BWW Reviews: Weathervane Opens 78th Season with Intriguing AUGUST: OSAGE COUNTY

September 10
7:35 PM 2012


The Westons of Pawhuska, Oklahoma, in Tracy Letts’ Pulitzer Prize- and Tony Award-winning, AUGUST: OSAGE COUNTY, give new meaning to the phrase dysfunctional family.  

The dark comedy was developed at Chicago’s Steppenwolf Theatre and, after a strong run in the Windy City, came to Broadway in 2007, where it ran for 648 performances. The US national tour, which featured an amazing performance by Estelle Parsons, played in Cleveland. The script is so universal in its themes that it has been staged in such disparate settings as England, Israel, Puerto Rico, Australia, Germany, Spain and Sweden.

The story centers on Beverly Weston, an alcoholic, the family patriarch, and award winning poet, who-disappears. His wife, Violet, eats prescription drugs like they are popcorn.  Her bossy sister, Mattie Fae, has a secret that is about to be revealed. Daughter Barbara’s marriage has fallen apart. Fourteen year-old granddaughter Jean is a secret pot smoker. Without knowing it, daughter Ivy is involved in an incestuous romance. Daughter Karen is engaged to a man with a questionable past and present. Before disappearing, Beverly hired Johnna, a native American, to be the family’s housekeeper, but why is a mystery. The Sheriff appears to reveal something.  What?  The answer is the pivotal plot device that sets AUGUST:  OSAGE COUNTY on its climactic and unnerving course. 

It might not be so bad if the whole thing was made up. But the author admits that Violet, the vindictive, substance abusing mother, is based on his maternal grandmother, who he states, “was a piece of work.”  When Letts gave the play to his mother to read, he was nervous, but her first response was, “I think you’ve been very kind to my mother.” Kind? Only if kind means Attila the Hun on meth!

The Weathervane production, under the sharp eye of Jacqui Lowey, is a well conceived community theatre level staging. The characters are clearly etched.  Most of the emotional development shows clear motivation. There is a nice level of character development rather than actors just playing roles.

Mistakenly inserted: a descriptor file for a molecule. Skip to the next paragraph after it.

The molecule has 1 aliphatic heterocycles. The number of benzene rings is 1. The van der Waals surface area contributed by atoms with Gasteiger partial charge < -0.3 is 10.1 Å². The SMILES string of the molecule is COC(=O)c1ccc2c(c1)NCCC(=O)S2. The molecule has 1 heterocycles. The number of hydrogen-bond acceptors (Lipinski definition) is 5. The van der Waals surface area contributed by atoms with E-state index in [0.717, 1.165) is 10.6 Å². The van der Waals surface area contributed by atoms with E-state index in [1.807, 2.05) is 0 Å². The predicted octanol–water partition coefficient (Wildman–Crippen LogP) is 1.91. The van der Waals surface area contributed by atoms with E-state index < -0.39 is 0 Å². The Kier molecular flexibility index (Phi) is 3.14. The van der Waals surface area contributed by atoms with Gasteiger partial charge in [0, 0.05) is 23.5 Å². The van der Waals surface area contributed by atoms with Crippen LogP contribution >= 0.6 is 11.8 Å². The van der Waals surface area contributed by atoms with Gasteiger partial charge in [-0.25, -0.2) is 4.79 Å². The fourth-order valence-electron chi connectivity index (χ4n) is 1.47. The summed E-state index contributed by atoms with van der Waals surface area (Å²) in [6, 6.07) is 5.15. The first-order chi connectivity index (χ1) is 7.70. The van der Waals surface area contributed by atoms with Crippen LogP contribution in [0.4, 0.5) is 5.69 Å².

Alex Cikra walks the difficult line making Beverly Weston into a believable drunk. So often actors go too far, feigning slurring and unsteadiness. No such problem here, Cikra does drunk well. 

Laura Stitt has the most difficult role of the three sisters, as she needs to be in emotional control almost throughout. She achieves the right levels of pathos and frustration. Tina Thompkins nicely underplays Johnna, the Native American housekeeper. 

Tom Stephan portrays the henpecked Uncle Charlie, who morphs into a man with a backbone, effectively. Harriet DeVeto, as the pill popping Violet, the clans mother, is generally effective, though sometimes it is difficult to see her level of clarity versus drug induced stupor. 

Alan Scott Ferrall’s set design is impressive. The three level set is era correct, realistic, and except for the difficulty for those in the first five or so rows to see the action on the highest level, works well. 

Be aware, as the publicity and the play’s opening announcement reminds, that this is definitely a show for adults only, as the language is rough, with almost all four letter words repeated numerous time. This is not a script for the up-tight.

CAPSULE JUDGEMENT: The Weathervane production of AUGUST: OSAGE COUNTY is a well conceived community theatre level staging and well worth the drive to Akron.

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Roy Berko Roy Berko, a life-long Clevelander, holds degrees, through the doctorate from Kent State, University of Michigan and The Pennsylvania State University. Roy was an actor for many years, appearing in more than 16 plays, 8 TV commercials, and 3 films. He has directed more than 30 productions. A member of the American Critics Association, the Dance Critics Association and The Cleveland Critics Circle, he has been an entertainment reviewer for more than twenty years.

For many years he was a regular on Channel 5, ABC-Cleveland's "Morning Exchange" and "Live on 5," serving as the stations communication consultant. He has also appeared on "Good Morning America." Roy served as the Director of Public Relations for the Volunteer Office in the White House during the first Clinton Administration.

He is a professor of communication and psychology who taught at George Washington University, University of Maryland, Notre Dame College of Ohio and Towson University. Roy is the author of 31 books. Several years ago, he was selected by Cleveland Magazine as one of the most interesting people in Cleveland.


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